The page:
Rural Missouri - September 2011 - (Page 25)
The Missouri Artist
such as Carl Wimar, Alfred Jacob Miller and George Catlin — who passed through St. Louis in search of American Indians, Bingham never traveled west of Kansas City. He painted scenes and people that were familiar, recording the early years of the state as he knew it. In 1851, the editor of the Western Journal in St. Louis wrote, “Bingham’s style is one which is now rapidly forming a school of pure American art.” Average in size — 5 feet, 8 inches tall and about 150 pounds — Bingham still stood out. He wore a wig (the smallpox he survived at 19 left him bald) and had a ﬁery disposition. Bingham also had a passion for politics. He believed strongly in democracy and the political process. He served as a Saline County representative in 1848, and he represented Missouri’s 8th District at the Whig National Convention in 1852. Later, from 1856 to 1859, he traveled to Europe, where he visited the Louvre, the reknowned art gallery in Paris, studied painting and practiced his art in Düsseldorf. During the spring of 1861, Bingham became more and more disturbed with the political situation in America. In March 1861, he wrote, “I am tired of submission to traitors. If they will force a war, I am for giving them enough of it.” When the Civil War ﬁnally broke out, Bingham sided with the Union. “I am conditionally for men though unconditionally for the Union,” he declared. In January 1862, Gov. Hamilton Gamble asked him to be state treasurer. “But I don’t know anything about money,” Bingham responded. “I can’t even keep my own. I’m a painter, not a banker.” “If I had wanted a banker, I’d have asked one,” Gamble replied. Bingham served as Missouri’s treasurer until 1865. Afterward, he moved to Independence and then to Kansas City. In 1875, he was appointed Missouri’s adjutant general, and in 1876, he lobbied In his painting, “The County Election,” George Caleb Bingham portrays a group of rowdy voters as part of the proCongress to grant Missouri money to pay its state cess of democracy. The painting depicts Election Day 1850 in Saline County. militia for its service. In 1877, the University of Missouri appointed him sions were depicted with grim portraits. Yet, in the by Svetlana Grobman as the ﬁrst professor of its newly established School highest tradition of portraiture, he achieved email@example.com of Art. However, with his health on the decline, he sive characterizations of his subjects. Nearly every died two years later on July 7, 1879. Missouri family of consequence sat for Bingham. ach American state is unique, but not every Across the nation, obituaries and editorials In 1837, Bingham studied brieﬂy at the state can claim a major artist whose name is were published upon Bingham’s death. The Pennsylvania Academy of the Fine Arts. synonymous with it. Missouri is one of the Kansas City Mail, wrote, “No man was betLater, he opened a studio in Washington, lucky ones — artist George Caleb Bingham, ter known in Missouri either as an artist, D.C., where he painted such famous known during his lifetime as “the Missouri Artist,” as a powerful writer or as a patriot of statesmen as John Quincy Adams, called the state his home. incorruptible integrity.” Yet, in later Andrew Jackson, James Buchanan, Bingham was born on March 20, 1811, into a years, the “Missouri Artist” was nearly Martin van Buren and others. prosperous Virginia family. When he was 8 years old, forgotten. His reputation was revived At ﬁrst, Bingham didn’t paint his family suffered a ﬁnancial setback and moved to in 1933, when the Metropolitan Musehands, and it took years for him to Missouri, settling in Franklin. Franklin was a boomum of Art in New York City bought develop his personal color scheme. In ing town, with good schools, a library, a general his most famous painting, “Fur Traders an 1849 biographical sketch, he conland ofﬁce and even a jockey club. However, the Descending the Missouri,” which he fessed to starting out “in total darkness family suffered another setback there in 1823 when completed while living in Arrow Rock. in regard to color.” In 1944, a chief curaGeorge’s father died, and the family moved to a farm During his lifetime, Bingham protor of the Nelson-Atkins Museum of Art in near Arrow Rock. George and his brothers became duced remarkable drawings, portraits, Kansas City observed that Bingham’s the primary support for the family, which once again landscapes and scenes of social and palette of “muted off-shades, bluelived under reduced circumstances. George didn’t George Caleb Bingham political life on the frontier. Today, greens, sage-greens, plums, cerises have the health for farm work, and at 16, he became March 20, 1811 — July 7, 1879 200 years after Bingham’s birth, most and cool pinks,” although unorthoan apprentice to a Boonville cabinetmaker. He also of his art is still in Missouri — St. Louis, Kansas City, dox, was “carefully ordered and sensitively related.” considered studying law, but he changed his mind Jefferson City and Columbia, to name a few. Other In 1848, Bingham settled in Kansas City. By that after meeting an itinerant portrait painter. George’s works are displayed in New York, Boston, Los Angeles time, he had developed an interest in genre painting, afﬁnity for drawing manifested itself at an early age, and Washington, D.C., including the White House although he continued painting portraits, which he and he decided to become a painter. and the Smithsonian Institution. As the Kansas City called “pot boilers.” His search for portrait commisEarly in his career, Bingham was self-taught. He Daily Journal wrote upon his death, “He has left a sions often took him to the Missouri River. From the started by painting signs. He executed his ﬁrst porrich legacy behind him which will secure him fame deck of a steamboat, Bingham observed the dugouts traits with house paint and the stumps of brushes left as an artist for all time to come.” and rafts loaded with beaver pelts and buffalo hides, by the journeying artist. Bingham didn’t believe in the activities of the boatmen and the life of the river beautifying his subjects. In his thousand or so porGrobman is a freelance writer who lives in Columbia. towns. Unlike many of his artistic contemporaries — trait commissions, the sitters who wore grim expres-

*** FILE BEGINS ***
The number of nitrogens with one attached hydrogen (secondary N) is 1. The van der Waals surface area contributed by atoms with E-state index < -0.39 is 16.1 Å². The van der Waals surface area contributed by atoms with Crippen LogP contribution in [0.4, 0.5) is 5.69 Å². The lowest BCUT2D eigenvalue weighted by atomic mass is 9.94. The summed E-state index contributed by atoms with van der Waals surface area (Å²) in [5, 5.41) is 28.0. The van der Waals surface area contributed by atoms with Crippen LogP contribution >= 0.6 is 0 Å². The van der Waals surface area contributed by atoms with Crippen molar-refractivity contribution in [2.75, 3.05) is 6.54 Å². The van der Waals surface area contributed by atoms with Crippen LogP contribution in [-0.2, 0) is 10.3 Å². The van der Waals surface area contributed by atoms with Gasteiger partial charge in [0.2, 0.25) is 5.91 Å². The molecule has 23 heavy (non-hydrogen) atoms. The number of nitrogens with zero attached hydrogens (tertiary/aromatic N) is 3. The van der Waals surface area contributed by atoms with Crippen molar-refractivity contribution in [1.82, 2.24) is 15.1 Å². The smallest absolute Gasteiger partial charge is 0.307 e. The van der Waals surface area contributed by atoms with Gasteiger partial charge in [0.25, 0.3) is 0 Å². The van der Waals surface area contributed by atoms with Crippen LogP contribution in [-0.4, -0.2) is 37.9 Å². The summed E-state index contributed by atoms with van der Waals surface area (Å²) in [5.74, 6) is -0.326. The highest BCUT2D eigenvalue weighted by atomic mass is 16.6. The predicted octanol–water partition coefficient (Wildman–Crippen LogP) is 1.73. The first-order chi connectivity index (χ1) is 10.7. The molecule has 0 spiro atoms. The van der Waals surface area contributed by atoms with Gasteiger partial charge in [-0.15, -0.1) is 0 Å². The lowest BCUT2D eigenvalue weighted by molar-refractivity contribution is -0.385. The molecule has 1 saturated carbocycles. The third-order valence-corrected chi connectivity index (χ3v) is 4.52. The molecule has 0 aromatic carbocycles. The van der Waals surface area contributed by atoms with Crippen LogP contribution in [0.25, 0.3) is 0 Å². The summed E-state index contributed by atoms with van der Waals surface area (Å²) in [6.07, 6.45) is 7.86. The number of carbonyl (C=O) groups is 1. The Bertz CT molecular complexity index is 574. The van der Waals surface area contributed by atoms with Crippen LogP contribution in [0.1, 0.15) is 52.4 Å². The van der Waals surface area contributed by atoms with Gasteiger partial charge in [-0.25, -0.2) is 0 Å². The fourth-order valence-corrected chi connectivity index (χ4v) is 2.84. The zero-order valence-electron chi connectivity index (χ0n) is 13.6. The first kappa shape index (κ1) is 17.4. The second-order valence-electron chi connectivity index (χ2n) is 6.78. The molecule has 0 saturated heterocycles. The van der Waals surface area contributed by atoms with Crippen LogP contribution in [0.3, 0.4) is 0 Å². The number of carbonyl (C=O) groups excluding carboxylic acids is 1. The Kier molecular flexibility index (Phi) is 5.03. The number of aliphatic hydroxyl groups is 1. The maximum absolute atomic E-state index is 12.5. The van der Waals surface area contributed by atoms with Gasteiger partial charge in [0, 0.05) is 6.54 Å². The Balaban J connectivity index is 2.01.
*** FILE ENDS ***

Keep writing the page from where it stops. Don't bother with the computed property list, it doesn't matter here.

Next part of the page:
Artist and statesman George Caleb Bingham captured scenes of social and political life on the frontier
This Federal-style home served as the Bingham’s home for nearly a decade in the mid-1800s.
photos courtesy of Missouri State Parks
he town of Arrow Rock was home to artist George Caleb Bingham and his wife, Sarah, from 1837 to 1845. Purchased by the state of Missouri in 1934, the George Caleb Bingham House is a brick home that has been restored as it might have been when he lived there. The home has been designated as a National Historic Landmark by the National Park Service and is open for free tours. For more information, contact Arrow Rock State Park at 660-837-3330 or go to www.tinyurl.com/3mse8zc. The home is furnished as it would have been when the Binghams lived in Arrow Rock.
painting and portrait courtesy of the State Historical Society of Missouri
Table of Contents for the Digital Edition of Rural Missouri - September 2011
Rural Missouri - September 2011
Table of Contents
The story behind the stories
Hemp bales and history
Out of the Way Eats
Open up and say ‘neigh!’
Back to the one-room school
Hearth and Home
The Missouri artist
Rural Missouri - September 2011